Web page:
This page was developed so that students and faculty have access to news sources outside the major media which are owned by 6 major corporations and tend to be monochromatic in their news coverage. However, just like with the major news sources, you should use judgement before accepting information. Take a look at NEXUS MAGAZINE.

    Nexus Magazine

    Follow the same steps listed above. Look for an "about us" section. Look at the extension of the domain name. Look at the content of the site.

    What do you think?

    You might well conclude that this is a conspiracy theory site... or just a site which publishes some really way out stuff. In any case, you would want to be very careful about any information you found here.

    (If you want to know more about critical thinking, Go here. This is part of an online class called Information Studies. These pages on Critical Thinking are part of the course readings on thinking.)

    Let's compare a couple of websites on gun control:

    Look at Crime and Gun Control. Who is the National Center for Policy Analysis? Cut back to the domain name or homepage and read the About Us section. Look up the NCPA on Google and see what is said about them.

    Now look at Gun Control vs. Gun Rights. Who is Open Secrets? Go to their homepage and read up on who they are. Read the content -- notice on the left that they give the money involved.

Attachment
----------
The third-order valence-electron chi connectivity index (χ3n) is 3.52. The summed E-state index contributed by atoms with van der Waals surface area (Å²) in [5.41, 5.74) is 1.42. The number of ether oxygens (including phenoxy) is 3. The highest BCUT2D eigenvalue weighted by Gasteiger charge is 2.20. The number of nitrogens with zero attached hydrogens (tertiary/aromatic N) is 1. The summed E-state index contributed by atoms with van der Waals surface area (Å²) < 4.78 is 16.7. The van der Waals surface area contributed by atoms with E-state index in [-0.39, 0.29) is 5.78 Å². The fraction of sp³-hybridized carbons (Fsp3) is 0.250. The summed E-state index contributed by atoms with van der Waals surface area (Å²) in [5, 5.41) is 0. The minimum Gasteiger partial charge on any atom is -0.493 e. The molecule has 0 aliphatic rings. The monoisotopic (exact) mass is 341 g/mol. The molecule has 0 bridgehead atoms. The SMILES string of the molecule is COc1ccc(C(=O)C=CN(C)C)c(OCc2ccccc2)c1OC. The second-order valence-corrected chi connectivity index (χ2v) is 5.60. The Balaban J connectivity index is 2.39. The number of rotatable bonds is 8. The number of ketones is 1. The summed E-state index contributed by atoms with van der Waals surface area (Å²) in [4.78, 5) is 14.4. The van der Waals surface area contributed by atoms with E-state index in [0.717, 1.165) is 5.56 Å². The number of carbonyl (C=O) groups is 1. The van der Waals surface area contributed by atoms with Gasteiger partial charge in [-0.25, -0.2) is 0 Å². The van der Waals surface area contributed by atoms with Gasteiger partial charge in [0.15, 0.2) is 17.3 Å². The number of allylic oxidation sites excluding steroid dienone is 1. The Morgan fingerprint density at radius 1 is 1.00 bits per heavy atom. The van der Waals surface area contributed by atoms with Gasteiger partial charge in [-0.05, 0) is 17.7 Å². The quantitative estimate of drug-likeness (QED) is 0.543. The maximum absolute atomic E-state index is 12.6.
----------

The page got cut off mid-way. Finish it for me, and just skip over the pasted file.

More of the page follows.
Now look at Handgun Control. Who is Jim Brady? What is the campaign mentioned on the page?

    Take a look at some of the other links listed under Gun Control in the Web Subject Index.



    Take a look at the following site:

    Beware of Bread!

    What do you think? Are you now convinced that we should make bread illegal? Probably not. This is a humorous site. But it leads us from evaluating websites to the larger subject of evaluating information in general.

    (Another example: Ban Dihydrogen Monoxide! "..colorless, odorless, tasteless, and kills uncounted thousands of people every year. Most of these deaths are caused by accidental inhalation of DHMO, but the dangers of dihydrogen monoxide do not end there"

    For more examples, see the collection of links called Misleading Sites.

    Information Evaluation